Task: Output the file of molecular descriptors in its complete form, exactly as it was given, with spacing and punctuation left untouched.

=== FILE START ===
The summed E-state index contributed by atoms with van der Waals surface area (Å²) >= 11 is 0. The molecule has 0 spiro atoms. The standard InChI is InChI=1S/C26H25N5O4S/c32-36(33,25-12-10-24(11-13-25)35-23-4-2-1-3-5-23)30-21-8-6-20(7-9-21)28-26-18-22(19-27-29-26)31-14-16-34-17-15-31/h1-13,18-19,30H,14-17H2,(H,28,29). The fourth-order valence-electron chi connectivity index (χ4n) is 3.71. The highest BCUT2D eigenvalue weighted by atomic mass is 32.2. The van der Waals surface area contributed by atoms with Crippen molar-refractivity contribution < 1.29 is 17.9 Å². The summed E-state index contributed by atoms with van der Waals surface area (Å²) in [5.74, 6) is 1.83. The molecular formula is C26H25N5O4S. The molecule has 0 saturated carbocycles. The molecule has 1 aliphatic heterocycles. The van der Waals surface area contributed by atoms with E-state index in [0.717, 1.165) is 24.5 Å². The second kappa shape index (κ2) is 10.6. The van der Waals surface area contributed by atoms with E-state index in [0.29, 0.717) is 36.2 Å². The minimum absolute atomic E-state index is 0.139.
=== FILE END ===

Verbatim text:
The summed E-state index contributed by atoms with van der Waals surface area (Å²) >= 11 is 0. The molecule has 0 spiro atoms. The standard InChI is InChI=1S/C26H25N5O4S/c32-36(33,25-12-10-24(11-13-25)35-23-4-2-1-3-5-23)30-21-8-6-20(7-9-21)28-26-18-22(19-27-29-26)31-14-16-34-17-15-31/h1-13,18-19,30H,14-17H2,(H,28,29). The fourth-order valence-electron chi connectivity index (χ4n) is 3.71. The highest BCUT2D eigenvalue weighted by atomic mass is 32.2. The van der Waals surface area contributed by atoms with Crippen molar-refractivity contribution < 1.29 is 17.9 Å². The summed E-state index contributed by atoms with van der Waals surface area (Å²) in [5.74, 6) is 1.83. The molecular formula is C26H25N5O4S. The molecule has 0 saturated carbocycles. The molecule has 1 aliphatic heterocycles. The van der Waals surface area contributed by atoms with E-state index in [0.717, 1.165) is 24.5 Å². The second kappa shape index (κ2) is 10.6. The van der Waals surface area contributed by atoms with E-state index in [0.29, 0.717) is 36.2 Å². The minimum absolute atomic E-state index is 0.139.